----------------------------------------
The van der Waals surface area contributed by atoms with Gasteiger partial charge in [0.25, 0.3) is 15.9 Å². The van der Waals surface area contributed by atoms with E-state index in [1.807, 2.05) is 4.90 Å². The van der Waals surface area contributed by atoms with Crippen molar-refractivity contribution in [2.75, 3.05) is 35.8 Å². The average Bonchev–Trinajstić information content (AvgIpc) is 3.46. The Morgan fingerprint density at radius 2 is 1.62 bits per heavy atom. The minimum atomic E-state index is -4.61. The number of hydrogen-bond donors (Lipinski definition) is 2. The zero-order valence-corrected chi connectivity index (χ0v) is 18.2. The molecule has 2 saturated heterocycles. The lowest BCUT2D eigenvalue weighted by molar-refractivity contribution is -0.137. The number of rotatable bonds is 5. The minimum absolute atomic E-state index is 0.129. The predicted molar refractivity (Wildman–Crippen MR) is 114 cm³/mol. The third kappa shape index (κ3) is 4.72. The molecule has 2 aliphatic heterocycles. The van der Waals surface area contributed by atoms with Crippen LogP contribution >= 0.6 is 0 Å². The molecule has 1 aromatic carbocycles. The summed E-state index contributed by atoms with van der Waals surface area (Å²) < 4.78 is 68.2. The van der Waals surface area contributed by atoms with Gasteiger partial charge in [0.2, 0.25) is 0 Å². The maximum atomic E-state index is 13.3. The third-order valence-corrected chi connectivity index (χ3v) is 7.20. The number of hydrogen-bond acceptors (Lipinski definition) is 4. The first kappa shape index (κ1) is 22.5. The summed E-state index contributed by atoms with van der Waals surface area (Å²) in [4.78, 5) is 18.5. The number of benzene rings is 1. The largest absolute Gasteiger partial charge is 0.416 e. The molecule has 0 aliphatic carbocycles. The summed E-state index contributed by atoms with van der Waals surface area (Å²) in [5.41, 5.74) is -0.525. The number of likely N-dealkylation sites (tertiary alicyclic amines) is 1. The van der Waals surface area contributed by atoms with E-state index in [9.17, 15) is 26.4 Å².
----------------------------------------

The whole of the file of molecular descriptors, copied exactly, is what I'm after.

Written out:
The van der Waals surface area contributed by atoms with Gasteiger partial charge in [0.25, 0.3) is 15.9 Å². The van der Waals surface area contributed by atoms with E-state index in [1.807, 2.05) is 4.90 Å². The van der Waals surface area contributed by atoms with Crippen molar-refractivity contribution in [2.75, 3.05) is 35.8 Å². The average Bonchev–Trinajstić information content (AvgIpc) is 3.46. The Morgan fingerprint density at radius 2 is 1.62 bits per heavy atom. The minimum atomic E-state index is -4.61. The number of hydrogen-bond donors (Lipinski definition) is 2. The zero-order valence-corrected chi connectivity index (χ0v) is 18.2. The molecule has 2 saturated heterocycles. The lowest BCUT2D eigenvalue weighted by molar-refractivity contribution is -0.137. The number of rotatable bonds is 5. The minimum absolute atomic E-state index is 0.129. The predicted molar refractivity (Wildman–Crippen MR) is 114 cm³/mol. The third kappa shape index (κ3) is 4.72. The molecule has 2 aliphatic heterocycles. The van der Waals surface area contributed by atoms with Crippen LogP contribution >= 0.6 is 0 Å². The molecule has 1 aromatic carbocycles. The summed E-state index contributed by atoms with van der Waals surface area (Å²) < 4.78 is 68.2. The van der Waals surface area contributed by atoms with Gasteiger partial charge in [0.2, 0.25) is 0 Å². The maximum atomic E-state index is 13.3. The third-order valence-corrected chi connectivity index (χ3v) is 7.20. The number of hydrogen-bond acceptors (Lipinski definition) is 4. The first kappa shape index (κ1) is 22.5. The summed E-state index contributed by atoms with van der Waals surface area (Å²) in [4.78, 5) is 18.5. The number of benzene rings is 1. The largest absolute Gasteiger partial charge is 0.416 e. The molecule has 0 aliphatic carbocycles. The summed E-state index contributed by atoms with van der Waals surface area (Å²) in [5.41, 5.74) is -0.525. The number of likely N-dealkylation sites (tertiary alicyclic amines) is 1. The van der Waals surface area contributed by atoms with E-state index in [9.17, 15) is 26.4 Å².